JEFF WRIGHT: It's a good question. I would suspect that if you're the Biden campaign today, keeping Biden as far away as possible from Trump or anyone else with coronavirus is probably a huge priority. So I'm skeptical myself that these will go forward in person, but it seems like Trump wants to press that issue. I think in general, the place to start with debates is that they almost never change the trajectory of campaigns. There are a few exceptions, but they're pretty rare. So that would be my baseline here.

I think if Trump can debate and does seem to be recovered by the 15th of October, then, you know, there's some potential upside for him, certainly with Republicans who already are sort of predisposed to believe that the virus is not as bad as the media says it is and so forth. But I think with the swing voters that are going to decide the election, I mean, this is still a big negative, regardless of how quickly he recovers.

MELODY HAHM: And Jeffrey-- [INAUDIBLE] sort of perception and the potential for whether it's a Biden presidency or Trump getting re-elected, but what about our geopolitical standing? What are sort of the ultimate scenarios? I know it sounds like fear mongering. But at one point, America was not the global leader, right? So when you think about the way that we've dealt with this virus and Trump being at the helm, how do you envision our standing in the world really changing and perhaps transforming after this virus?

JEFF WRIGHT: Oh, I think it's a black eye. I mean, there's no question about that. The fact that Trump has been unserious about it from the beginning and now that has come directly into the West Wing of the White House, I think, you know, there's no way to spin that that isn't a problem for the US. I think, you know, if you're optimistic about Trump's chances, you can say that by recovering quickly, he sort of-- you know, he helps illustrate to his base what he's been saying all along, which is, you know, the virus not a big deal. We should be worried about the economy. As I say, I think that's a big if. And if he were to return to the hospital over the next-- you know, this coming week or next weekend, I think that would be very difficult to recover from in the time that he has left between now and Election Day.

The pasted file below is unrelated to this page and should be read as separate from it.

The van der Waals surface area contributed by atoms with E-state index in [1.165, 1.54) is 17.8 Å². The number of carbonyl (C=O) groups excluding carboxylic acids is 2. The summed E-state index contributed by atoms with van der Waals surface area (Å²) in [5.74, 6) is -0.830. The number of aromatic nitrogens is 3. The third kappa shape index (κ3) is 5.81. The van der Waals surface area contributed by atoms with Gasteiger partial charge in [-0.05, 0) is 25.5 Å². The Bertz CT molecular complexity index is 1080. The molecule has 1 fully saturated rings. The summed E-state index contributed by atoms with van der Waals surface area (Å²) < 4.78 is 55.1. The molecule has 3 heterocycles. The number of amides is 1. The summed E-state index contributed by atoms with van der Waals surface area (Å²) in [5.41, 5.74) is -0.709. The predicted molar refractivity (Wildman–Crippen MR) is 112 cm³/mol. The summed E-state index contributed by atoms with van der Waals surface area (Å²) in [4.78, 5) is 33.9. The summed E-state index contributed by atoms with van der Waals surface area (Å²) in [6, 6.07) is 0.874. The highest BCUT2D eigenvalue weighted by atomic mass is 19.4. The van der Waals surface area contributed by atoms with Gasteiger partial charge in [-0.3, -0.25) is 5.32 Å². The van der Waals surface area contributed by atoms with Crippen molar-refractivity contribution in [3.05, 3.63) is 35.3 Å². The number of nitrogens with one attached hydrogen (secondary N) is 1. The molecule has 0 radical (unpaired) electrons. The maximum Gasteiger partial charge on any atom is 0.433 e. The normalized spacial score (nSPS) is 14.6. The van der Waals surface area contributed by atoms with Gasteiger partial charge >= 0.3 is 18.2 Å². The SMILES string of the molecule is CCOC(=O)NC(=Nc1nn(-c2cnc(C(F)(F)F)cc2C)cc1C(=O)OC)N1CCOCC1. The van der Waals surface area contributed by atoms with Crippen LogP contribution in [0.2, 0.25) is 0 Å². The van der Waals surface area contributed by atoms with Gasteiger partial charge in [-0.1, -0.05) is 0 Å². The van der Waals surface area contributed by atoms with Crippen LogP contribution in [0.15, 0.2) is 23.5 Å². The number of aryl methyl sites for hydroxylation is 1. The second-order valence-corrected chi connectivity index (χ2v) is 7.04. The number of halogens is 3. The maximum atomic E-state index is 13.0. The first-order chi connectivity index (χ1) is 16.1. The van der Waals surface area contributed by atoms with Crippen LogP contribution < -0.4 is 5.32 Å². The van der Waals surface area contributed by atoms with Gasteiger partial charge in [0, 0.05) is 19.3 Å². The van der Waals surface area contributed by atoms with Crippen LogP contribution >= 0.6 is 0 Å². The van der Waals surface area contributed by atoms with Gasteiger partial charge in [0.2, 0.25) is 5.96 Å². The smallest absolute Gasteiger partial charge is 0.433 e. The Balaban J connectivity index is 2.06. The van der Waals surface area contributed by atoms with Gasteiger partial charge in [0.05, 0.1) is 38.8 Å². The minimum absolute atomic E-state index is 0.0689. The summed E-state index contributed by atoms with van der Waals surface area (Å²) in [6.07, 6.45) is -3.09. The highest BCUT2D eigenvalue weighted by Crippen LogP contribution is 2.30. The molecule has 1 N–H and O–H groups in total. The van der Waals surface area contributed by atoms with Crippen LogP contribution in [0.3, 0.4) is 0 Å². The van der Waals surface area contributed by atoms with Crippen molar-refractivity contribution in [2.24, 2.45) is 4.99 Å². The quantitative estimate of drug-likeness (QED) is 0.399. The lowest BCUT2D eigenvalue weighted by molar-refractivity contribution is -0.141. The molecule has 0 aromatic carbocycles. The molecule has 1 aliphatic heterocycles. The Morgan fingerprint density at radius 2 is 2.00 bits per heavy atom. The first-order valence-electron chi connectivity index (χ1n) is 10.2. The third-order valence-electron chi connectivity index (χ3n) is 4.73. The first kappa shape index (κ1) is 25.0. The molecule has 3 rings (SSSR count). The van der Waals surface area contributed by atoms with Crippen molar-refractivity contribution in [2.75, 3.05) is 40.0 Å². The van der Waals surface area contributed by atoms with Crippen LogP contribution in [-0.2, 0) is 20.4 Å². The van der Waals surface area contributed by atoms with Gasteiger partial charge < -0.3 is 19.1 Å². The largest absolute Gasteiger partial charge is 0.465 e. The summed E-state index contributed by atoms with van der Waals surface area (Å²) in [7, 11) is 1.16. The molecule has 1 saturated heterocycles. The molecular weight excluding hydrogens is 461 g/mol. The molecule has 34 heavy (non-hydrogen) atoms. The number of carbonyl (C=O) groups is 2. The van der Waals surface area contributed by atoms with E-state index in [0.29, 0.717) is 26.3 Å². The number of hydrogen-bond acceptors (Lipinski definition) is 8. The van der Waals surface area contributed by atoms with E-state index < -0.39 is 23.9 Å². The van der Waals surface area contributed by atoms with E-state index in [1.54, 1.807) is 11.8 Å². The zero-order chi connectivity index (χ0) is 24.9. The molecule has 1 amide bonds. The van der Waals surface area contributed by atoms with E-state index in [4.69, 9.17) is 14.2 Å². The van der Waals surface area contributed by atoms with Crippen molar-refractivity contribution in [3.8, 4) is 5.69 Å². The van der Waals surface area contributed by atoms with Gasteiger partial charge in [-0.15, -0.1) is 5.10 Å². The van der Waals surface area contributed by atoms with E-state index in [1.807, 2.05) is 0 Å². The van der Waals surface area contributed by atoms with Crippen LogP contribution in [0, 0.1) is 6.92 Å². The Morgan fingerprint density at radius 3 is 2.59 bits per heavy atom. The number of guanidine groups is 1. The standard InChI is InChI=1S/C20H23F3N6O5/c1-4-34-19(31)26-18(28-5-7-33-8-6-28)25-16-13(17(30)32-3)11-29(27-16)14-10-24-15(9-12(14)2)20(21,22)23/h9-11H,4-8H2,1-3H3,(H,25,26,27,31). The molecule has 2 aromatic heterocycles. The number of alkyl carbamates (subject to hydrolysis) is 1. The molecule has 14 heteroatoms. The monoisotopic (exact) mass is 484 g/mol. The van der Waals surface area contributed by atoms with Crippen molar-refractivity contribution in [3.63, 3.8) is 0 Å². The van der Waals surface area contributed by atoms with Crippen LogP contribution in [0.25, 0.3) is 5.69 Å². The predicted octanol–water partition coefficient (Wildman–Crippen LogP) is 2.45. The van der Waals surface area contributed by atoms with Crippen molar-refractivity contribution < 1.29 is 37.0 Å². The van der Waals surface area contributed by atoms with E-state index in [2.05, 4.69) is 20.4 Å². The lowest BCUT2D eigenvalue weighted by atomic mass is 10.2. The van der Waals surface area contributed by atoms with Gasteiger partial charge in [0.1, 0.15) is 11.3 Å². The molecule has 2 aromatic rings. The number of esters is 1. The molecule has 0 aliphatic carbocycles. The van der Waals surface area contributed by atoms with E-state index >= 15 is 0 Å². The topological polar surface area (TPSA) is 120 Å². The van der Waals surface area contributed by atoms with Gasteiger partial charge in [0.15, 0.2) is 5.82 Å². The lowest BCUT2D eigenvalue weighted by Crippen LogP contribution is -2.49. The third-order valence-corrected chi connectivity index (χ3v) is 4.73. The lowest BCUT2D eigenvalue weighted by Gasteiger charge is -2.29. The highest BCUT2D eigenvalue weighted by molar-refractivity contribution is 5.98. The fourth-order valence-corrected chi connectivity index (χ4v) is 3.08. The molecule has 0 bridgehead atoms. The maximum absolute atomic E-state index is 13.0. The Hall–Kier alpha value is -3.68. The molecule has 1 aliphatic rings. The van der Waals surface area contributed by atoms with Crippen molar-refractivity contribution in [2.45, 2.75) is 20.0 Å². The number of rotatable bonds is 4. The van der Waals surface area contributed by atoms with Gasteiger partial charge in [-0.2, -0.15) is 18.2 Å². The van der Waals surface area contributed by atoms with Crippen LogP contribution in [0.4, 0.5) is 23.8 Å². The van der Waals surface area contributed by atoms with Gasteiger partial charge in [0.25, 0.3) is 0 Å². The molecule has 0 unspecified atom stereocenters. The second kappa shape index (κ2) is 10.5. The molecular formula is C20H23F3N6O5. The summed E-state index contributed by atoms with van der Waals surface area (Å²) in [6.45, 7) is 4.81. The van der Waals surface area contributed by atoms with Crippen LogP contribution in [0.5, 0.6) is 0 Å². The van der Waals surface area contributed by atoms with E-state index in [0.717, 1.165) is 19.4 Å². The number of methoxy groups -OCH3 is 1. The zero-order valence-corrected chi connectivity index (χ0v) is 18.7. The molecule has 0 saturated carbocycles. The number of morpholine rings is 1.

JULIE HYMAN: Jeff, finally, I do want to ask you about stimulus, which is also something that is sort of hanging over Washington. What are the current prospects-- and timeline, for that matter-- of getting something done there?

JEFF WRIGHT: It's a good question. It's one of many things that have been sort of upended by Trump's news. So you know, the immediate impact is that Mnuchin is really in charge on stimulus and, you know, sort of-- he clearly wants a deal. And I think, to some extent, Pelosi does as well.

We're still skeptical that it gets done before the election. But I think the scenario that we may see emerging is that you get a deal announced, potentially as soon as this week, between Pelosi and Mnuchin, but the sort of disinterest in that deal from Senate Republicans keeps it from getting done before the election, and then they return to it in the lame duck.